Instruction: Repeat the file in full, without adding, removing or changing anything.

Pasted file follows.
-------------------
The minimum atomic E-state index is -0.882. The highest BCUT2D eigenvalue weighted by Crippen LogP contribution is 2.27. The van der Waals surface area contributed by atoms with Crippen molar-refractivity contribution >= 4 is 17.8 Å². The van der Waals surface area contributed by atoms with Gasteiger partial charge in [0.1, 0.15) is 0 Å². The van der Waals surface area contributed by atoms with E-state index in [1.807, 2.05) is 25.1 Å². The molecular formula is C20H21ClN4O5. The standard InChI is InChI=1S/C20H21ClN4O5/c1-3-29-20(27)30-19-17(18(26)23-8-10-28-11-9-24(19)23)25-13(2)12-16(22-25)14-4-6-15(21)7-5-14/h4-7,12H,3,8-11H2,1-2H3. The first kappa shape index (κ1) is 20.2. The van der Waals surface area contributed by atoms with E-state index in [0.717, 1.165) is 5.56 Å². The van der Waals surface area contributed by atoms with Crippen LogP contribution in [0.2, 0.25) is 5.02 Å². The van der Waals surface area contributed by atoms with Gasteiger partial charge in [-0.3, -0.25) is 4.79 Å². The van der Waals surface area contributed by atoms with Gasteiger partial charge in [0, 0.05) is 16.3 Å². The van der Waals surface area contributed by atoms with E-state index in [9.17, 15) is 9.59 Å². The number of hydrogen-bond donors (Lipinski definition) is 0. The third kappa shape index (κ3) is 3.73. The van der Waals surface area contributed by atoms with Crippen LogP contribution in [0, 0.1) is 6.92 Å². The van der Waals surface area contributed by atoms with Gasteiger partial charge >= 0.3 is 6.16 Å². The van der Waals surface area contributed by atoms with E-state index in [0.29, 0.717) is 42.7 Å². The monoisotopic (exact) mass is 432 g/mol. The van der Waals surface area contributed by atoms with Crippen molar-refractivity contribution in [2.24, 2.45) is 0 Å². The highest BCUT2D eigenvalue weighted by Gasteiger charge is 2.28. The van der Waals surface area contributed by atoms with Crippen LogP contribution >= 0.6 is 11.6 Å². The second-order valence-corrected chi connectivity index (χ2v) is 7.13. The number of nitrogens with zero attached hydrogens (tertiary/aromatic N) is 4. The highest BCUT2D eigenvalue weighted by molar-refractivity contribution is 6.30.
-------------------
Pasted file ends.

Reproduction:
The minimum atomic E-state index is -0.882. The highest BCUT2D eigenvalue weighted by Crippen LogP contribution is 2.27. The van der Waals surface area contributed by atoms with Crippen molar-refractivity contribution >= 4 is 17.8 Å². The van der Waals surface area contributed by atoms with Gasteiger partial charge in [0.1, 0.15) is 0 Å². The van der Waals surface area contributed by atoms with E-state index in [1.807, 2.05) is 25.1 Å². The molecular formula is C20H21ClN4O5. The standard InChI is InChI=1S/C20H21ClN4O5/c1-3-29-20(27)30-19-17(18(26)23-8-10-28-11-9-24(19)23)25-13(2)12-16(22-25)14-4-6-15(21)7-5-14/h4-7,12H,3,8-11H2,1-2H3. The first kappa shape index (κ1) is 20.2. The van der Waals surface area contributed by atoms with E-state index in [0.717, 1.165) is 5.56 Å². The van der Waals surface area contributed by atoms with Crippen LogP contribution in [0.2, 0.25) is 5.02 Å². The van der Waals surface area contributed by atoms with Gasteiger partial charge in [-0.3, -0.25) is 4.79 Å². The van der Waals surface area contributed by atoms with Gasteiger partial charge in [0, 0.05) is 16.3 Å². The van der Waals surface area contributed by atoms with E-state index in [9.17, 15) is 9.59 Å². The number of hydrogen-bond donors (Lipinski definition) is 0. The third kappa shape index (κ3) is 3.73. The van der Waals surface area contributed by atoms with Crippen LogP contribution in [0, 0.1) is 6.92 Å². The van der Waals surface area contributed by atoms with Gasteiger partial charge >= 0.3 is 6.16 Å². The van der Waals surface area contributed by atoms with E-state index in [0.29, 0.717) is 42.7 Å². The monoisotopic (exact) mass is 432 g/mol. The van der Waals surface area contributed by atoms with Crippen molar-refractivity contribution in [2.24, 2.45) is 0 Å². The highest BCUT2D eigenvalue weighted by Gasteiger charge is 2.28. The van der Waals surface area contributed by atoms with Crippen LogP contribution >= 0.6 is 11.6 Å². The second-order valence-corrected chi connectivity index (χ2v) is 7.13. The number of nitrogens with zero attached hydrogens (tertiary/aromatic N) is 4. The highest BCUT2D eigenvalue weighted by molar-refractivity contribution is 6.30.